The top 5 passwords used by the Technology industry among Fortune 500 Companies were “passw0rd,” and “abc123.”
The dark web is one of those places that is either underestimated or highly exaggerated by many but when it comes to hackers and cybercriminals dark web marketplaces are a safe haven.
Recently, ImmuniWeb, an IT security company that uses OSINT (Open Source Intelligence) technology to crawl the regular and dark web for leaked or stolen data has discovered a trove of data containing login credentials belonging to Fortune 500 Companies.
In total, the company discovered more than 21 million (21,040,296) login credentials in which over 16 million (16,055,871) were compromised during the last 12 months. The worse part of it is that 95% of these credentials contained unencrypted data including passwords in plaintext format.
In its blog post, ImmuniWeb also revealed sources where these credentials were stolen from:
The most popular sources of the exposed breaches were: Third parties (e.g. websites or other resources of unrelated organizations) Trusted third parties (e.g. websites or other resources of partners, suppliers or vendors) The companies themselves (e.g. their own websites or in-house other resources).
According to the list shared by ImmuniWeb, technology, financial and healthcare sector were among the most targeted companies. Here is the full list:
When it comes to passwords, the company found 4.9 million (4,957,093) passwords. The worse part of it is that many users in the “Technology” industry were found using the same or similar passwords on different accounts. Here are the most popular passwords per industry:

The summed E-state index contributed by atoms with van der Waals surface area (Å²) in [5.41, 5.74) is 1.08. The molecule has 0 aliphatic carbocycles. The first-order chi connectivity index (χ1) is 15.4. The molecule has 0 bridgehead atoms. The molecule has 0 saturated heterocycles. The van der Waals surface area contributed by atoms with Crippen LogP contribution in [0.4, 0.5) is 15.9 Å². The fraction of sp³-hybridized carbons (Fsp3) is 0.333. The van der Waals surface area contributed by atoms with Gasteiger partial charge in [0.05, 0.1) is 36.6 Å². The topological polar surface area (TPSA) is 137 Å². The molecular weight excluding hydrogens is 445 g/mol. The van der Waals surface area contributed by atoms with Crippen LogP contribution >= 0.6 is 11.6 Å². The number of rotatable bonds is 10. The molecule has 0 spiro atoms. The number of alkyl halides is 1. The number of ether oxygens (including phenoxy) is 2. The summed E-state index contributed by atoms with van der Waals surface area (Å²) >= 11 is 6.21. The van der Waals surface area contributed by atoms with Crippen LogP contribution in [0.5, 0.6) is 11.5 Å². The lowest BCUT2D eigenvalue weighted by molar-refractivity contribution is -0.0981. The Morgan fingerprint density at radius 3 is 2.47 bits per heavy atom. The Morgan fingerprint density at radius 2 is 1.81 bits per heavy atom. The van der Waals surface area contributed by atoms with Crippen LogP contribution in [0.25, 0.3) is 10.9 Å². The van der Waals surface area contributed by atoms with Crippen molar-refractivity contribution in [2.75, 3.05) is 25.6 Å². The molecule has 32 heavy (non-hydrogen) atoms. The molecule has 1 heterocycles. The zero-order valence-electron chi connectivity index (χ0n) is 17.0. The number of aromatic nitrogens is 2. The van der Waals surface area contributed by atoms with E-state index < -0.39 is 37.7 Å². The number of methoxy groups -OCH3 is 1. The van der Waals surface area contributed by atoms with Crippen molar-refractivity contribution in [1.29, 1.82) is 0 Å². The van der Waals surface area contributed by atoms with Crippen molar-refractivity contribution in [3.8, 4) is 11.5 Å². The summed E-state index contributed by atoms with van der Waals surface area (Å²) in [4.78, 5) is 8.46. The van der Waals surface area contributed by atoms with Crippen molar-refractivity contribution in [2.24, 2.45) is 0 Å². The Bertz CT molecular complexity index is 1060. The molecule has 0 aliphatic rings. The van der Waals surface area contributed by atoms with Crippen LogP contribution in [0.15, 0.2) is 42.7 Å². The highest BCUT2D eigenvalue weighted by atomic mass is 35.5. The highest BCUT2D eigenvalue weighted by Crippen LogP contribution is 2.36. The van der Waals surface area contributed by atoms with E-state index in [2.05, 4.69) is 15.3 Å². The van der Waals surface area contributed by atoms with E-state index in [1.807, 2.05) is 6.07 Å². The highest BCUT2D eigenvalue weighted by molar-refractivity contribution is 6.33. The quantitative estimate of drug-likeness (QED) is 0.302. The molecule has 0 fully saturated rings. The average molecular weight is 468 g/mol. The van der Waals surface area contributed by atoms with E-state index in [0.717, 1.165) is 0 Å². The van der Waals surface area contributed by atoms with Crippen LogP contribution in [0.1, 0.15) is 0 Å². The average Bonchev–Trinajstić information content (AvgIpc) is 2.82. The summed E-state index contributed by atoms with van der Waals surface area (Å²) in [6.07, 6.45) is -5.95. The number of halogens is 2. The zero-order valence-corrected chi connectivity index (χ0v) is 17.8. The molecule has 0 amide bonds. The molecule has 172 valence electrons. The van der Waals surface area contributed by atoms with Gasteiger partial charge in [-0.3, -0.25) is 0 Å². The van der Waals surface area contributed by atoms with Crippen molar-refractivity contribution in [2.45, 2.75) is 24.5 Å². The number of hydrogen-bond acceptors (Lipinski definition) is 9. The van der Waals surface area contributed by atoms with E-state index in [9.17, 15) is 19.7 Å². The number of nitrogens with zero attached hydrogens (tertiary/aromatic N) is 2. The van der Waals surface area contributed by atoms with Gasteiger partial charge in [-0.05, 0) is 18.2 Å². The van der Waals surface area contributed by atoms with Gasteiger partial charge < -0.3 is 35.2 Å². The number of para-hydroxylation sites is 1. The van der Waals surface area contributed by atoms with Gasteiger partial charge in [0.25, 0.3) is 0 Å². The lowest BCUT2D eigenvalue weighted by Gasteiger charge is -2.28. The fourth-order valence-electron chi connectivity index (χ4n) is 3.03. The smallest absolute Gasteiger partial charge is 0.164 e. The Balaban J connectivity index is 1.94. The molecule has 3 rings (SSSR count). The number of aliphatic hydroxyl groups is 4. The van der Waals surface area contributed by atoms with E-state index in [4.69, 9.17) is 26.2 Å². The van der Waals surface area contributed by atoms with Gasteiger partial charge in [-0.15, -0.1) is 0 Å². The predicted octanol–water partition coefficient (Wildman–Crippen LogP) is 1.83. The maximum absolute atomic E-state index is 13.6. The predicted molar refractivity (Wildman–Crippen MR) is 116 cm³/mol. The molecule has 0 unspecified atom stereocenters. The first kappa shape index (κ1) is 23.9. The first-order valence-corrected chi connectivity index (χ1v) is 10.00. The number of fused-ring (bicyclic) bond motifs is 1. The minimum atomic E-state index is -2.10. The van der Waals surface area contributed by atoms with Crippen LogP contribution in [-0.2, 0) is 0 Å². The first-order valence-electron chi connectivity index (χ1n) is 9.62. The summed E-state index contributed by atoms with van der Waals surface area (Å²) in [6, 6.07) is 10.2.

According to Ilia Kolochenko, CEO and Founder of ImmuniWeb,
“These numbers are both frustrating and alarming. Cybercriminals are smart and pragmatic, they focus on the shortest, cheapest and safest way to get your crown jewels. The great wealth of stolen credentials accessible on the Dark Web is a modern-day Klondike for mushrooming threat actors who don’t even need to invest in expensive 0day or time-consuming APTs. With some persistence, they easily break-in being unnoticed by security systems and grab what they want. Worse, many such intrusions are technically uninvestigable due to a lack of logs or control over the breached systems.”
This, however, is not the first time when Fortune 500 Companies have headlines for all the wrong reasons. Last year, cyberinfrastructure of 3 of 5 Fortune 500 companies was found vulnerable due to ManageEngine flaws allowing attackers to gain administrator type control of the system.
Moreover, Quest Diagnostics, a Fortune 500 company that mainly provides diagnostic services suffered a data breach when personal information of nearly 11.9 million customers was exposed after its web payment page was accessed by an unauthorized individual.